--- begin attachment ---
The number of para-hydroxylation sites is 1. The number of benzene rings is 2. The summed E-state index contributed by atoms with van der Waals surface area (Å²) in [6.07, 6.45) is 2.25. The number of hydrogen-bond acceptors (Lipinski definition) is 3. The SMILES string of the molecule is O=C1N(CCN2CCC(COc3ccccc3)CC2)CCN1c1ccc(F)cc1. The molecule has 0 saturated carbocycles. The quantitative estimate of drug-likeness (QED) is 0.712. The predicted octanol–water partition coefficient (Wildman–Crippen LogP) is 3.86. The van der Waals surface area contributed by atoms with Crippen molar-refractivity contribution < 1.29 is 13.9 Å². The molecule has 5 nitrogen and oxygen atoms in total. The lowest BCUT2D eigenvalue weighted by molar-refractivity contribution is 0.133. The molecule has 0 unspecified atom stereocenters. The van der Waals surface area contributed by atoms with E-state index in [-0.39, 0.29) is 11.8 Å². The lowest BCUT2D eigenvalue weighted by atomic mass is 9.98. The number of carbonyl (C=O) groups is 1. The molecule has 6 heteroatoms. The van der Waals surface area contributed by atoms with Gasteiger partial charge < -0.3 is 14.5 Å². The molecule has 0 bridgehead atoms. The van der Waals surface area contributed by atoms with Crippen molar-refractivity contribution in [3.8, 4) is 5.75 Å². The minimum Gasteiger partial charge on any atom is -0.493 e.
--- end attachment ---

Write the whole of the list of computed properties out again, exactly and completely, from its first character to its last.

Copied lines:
The number of para-hydroxylation sites is 1. The number of benzene rings is 2. The summed E-state index contributed by atoms with van der Waals surface area (Å²) in [6.07, 6.45) is 2.25. The number of hydrogen-bond acceptors (Lipinski definition) is 3. The SMILES string of the molecule is O=C1N(CCN2CCC(COc3ccccc3)CC2)CCN1c1ccc(F)cc1. The molecule has 0 saturated carbocycles. The quantitative estimate of drug-likeness (QED) is 0.712. The predicted octanol–water partition coefficient (Wildman–Crippen LogP) is 3.86. The van der Waals surface area contributed by atoms with Crippen molar-refractivity contribution < 1.29 is 13.9 Å². The molecule has 5 nitrogen and oxygen atoms in total. The lowest BCUT2D eigenvalue weighted by molar-refractivity contribution is 0.133. The molecule has 0 unspecified atom stereocenters. The van der Waals surface area contributed by atoms with E-state index in [-0.39, 0.29) is 11.8 Å². The lowest BCUT2D eigenvalue weighted by atomic mass is 9.98. The number of carbonyl (C=O) groups is 1. The molecule has 6 heteroatoms. The van der Waals surface area contributed by atoms with Gasteiger partial charge < -0.3 is 14.5 Å². The molecule has 0 bridgehead atoms. The van der Waals surface area contributed by atoms with Crippen molar-refractivity contribution in [3.8, 4) is 5.75 Å². The minimum Gasteiger partial charge on any atom is -0.493 e.